Endocarditis is inflammation of the inside lining of the heart chambers and heart valves (endocardium). It is caused by a bacterial or, rarely a fungal infection.
Valve infection; Staphylococcus aureus - endocarditis; Enterococcus - endocarditis; Streptococcus viridans - endocarditis; Candida - endocarditis
Endocarditis can involve the heart muscle, heart valves, or lining of the heart. Some people who develop endocarditis have a:
Endocarditis begins when germs enter the bloodstream and then travel to the heart.
Germs are most likely to enter the bloodstream during:
Symptoms of endocarditis may develop slowly or suddenly.
Other signs can include:
The health care provider may detect a new heart murmur, or a change in a past heart murmur.
An eye exam may show bleeding in the retina and a central area of clearing. This finding is known as Roth spots. There may be small, pinpoint areas of bleeding on the surface of the eye or the eyelids.
Tests that may be done include:
You may need to be in hospital to get antibiotics through a vein (IV or intravenously). Blood cultures and tests will help your provider choose the best antibiotic.
You will then need long-term antibiotic therapy.
Surgery to replace the heart valve is often needed when:
Getting treatment for endocarditis right away improves the chances of a good outcome.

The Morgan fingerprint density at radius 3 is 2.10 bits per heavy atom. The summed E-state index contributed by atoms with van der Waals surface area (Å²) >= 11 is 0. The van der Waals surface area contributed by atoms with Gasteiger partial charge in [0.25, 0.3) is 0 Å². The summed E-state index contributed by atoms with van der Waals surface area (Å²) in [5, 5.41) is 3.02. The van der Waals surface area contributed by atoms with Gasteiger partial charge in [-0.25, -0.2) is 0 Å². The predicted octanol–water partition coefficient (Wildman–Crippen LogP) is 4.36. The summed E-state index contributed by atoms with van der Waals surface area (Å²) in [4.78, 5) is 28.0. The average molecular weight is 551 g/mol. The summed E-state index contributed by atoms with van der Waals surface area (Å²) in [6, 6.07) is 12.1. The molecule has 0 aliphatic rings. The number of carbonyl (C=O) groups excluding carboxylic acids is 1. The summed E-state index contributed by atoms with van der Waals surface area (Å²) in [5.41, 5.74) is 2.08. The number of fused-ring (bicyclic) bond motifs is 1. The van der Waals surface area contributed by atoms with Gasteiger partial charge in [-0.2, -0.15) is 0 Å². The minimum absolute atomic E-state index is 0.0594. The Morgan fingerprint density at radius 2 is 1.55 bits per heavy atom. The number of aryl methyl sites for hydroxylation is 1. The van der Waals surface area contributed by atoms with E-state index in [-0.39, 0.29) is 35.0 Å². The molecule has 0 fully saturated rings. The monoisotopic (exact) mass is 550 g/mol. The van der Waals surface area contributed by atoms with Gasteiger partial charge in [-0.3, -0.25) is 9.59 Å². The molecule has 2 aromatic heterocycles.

More serious problems that may develop include:
Call your provider if you notice the following symptoms during or after treatment:
The American Heart Association recommends preventive antibiotics for people at risk for infectious endocarditis, such as those with:
These people should receive antibiotics when they have:
Baddour LM, Freeman WK, Suri RM, Wilson WR. Cardiovascular infections. In: Zipes DP, Libby P, Bonow RO, Mann DL, Tomaselli GF, Braunwald E, eds. Braunwald's Heart Disease: A Textbook of Cardiovascular Medicine. 11th ed. Philadelphia, PA: Elsevier; 2019:chap 73.
Baddour LM, Wilson WR, Bayer AS, et al. Infective endocarditis in adults: diagnosis, antimicrobial therapy, and management of complications: a scientific statement for healthcare professionals from the American Heart Association. Circulation. 2015;132(15):1435-1486. PMID: 26373316 www.ncbi.nlm.nih.gov/pubmed/26373316.
Fowler VG, Bayer AS, Baddour LM. Infective endocarditis. In: Goldman L, Schafer AI, eds. Goldman-Cecil Medicine. 26th ed. Philadelphia, PA: Elsevier; 2020:chap 67.
Holland TL, Bayer AS, Fowler VG. Endocarditis and intravascular infections. In: Bennett JE, Dolin R, Blaser MJ, eds. Mandell, Douglas, and Bennett's Principles and Practice of Infectious Diseases. 9th ed. Philadelphia, PA: Elsevier; 2020:chap 80.
Reviewed By: Jatin M. Vyas, MD, PhD, Assistant Professor in Medicine, Harvard Medical School; Assistant in Medicine, Division of Infectious Disease, Department of Medicine, Massachusetts General Hospital, Boston, MA.Also reviewed by David Zieve, MD, MHA, Medical Director, Brenda Conaway, Editorial Director, and the A.D.A.M. Editorial team.